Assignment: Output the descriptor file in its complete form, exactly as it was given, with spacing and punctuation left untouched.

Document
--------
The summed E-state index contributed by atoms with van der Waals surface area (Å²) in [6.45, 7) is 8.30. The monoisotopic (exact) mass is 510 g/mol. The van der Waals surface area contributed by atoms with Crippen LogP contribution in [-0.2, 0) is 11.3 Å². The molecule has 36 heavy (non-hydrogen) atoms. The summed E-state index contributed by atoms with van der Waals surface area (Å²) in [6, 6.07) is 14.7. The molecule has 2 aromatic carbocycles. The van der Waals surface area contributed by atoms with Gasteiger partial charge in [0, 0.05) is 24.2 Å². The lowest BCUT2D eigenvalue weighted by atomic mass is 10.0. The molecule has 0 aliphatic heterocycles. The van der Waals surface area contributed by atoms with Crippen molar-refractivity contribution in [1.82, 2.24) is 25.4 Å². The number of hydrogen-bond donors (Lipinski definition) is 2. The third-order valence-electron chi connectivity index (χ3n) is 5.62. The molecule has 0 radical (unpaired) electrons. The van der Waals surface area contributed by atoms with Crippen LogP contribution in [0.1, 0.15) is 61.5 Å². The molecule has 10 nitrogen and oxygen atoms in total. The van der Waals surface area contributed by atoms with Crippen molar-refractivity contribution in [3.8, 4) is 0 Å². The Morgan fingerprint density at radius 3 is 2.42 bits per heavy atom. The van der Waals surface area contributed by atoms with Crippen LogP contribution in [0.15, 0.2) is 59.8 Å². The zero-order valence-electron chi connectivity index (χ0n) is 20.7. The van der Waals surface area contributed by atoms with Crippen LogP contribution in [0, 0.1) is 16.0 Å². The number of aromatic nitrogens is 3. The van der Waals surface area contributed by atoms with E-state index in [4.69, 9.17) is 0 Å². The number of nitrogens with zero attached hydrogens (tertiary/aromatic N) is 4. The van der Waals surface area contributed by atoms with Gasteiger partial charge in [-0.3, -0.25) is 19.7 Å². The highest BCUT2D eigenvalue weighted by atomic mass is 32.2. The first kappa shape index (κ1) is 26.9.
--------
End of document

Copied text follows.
The summed E-state index contributed by atoms with van der Waals surface area (Å²) in [6.45, 7) is 8.30. The monoisotopic (exact) mass is 510 g/mol. The van der Waals surface area contributed by atoms with Crippen LogP contribution in [-0.2, 0) is 11.3 Å². The molecule has 36 heavy (non-hydrogen) atoms. The summed E-state index contributed by atoms with van der Waals surface area (Å²) in [6, 6.07) is 14.7. The molecule has 2 aromatic carbocycles. The van der Waals surface area contributed by atoms with Gasteiger partial charge in [0, 0.05) is 24.2 Å². The lowest BCUT2D eigenvalue weighted by atomic mass is 10.0. The molecule has 0 aliphatic heterocycles. The van der Waals surface area contributed by atoms with Crippen molar-refractivity contribution in [1.82, 2.24) is 25.4 Å². The number of hydrogen-bond donors (Lipinski definition) is 2. The third-order valence-electron chi connectivity index (χ3n) is 5.62. The molecule has 0 radical (unpaired) electrons. The van der Waals surface area contributed by atoms with Crippen LogP contribution in [0.1, 0.15) is 61.5 Å². The molecule has 10 nitrogen and oxygen atoms in total. The van der Waals surface area contributed by atoms with Crippen molar-refractivity contribution in [3.8, 4) is 0 Å². The Morgan fingerprint density at radius 3 is 2.42 bits per heavy atom. The van der Waals surface area contributed by atoms with Crippen LogP contribution in [0.15, 0.2) is 59.8 Å². The zero-order valence-electron chi connectivity index (χ0n) is 20.7. The van der Waals surface area contributed by atoms with Crippen LogP contribution in [0, 0.1) is 16.0 Å². The number of aromatic nitrogens is 3. The van der Waals surface area contributed by atoms with E-state index in [4.69, 9.17) is 0 Å². The number of nitrogens with zero attached hydrogens (tertiary/aromatic N) is 4. The van der Waals surface area contributed by atoms with Gasteiger partial charge in [-0.3, -0.25) is 19.7 Å². The highest BCUT2D eigenvalue weighted by atomic mass is 32.2. The first kappa shape index (κ1) is 26.9.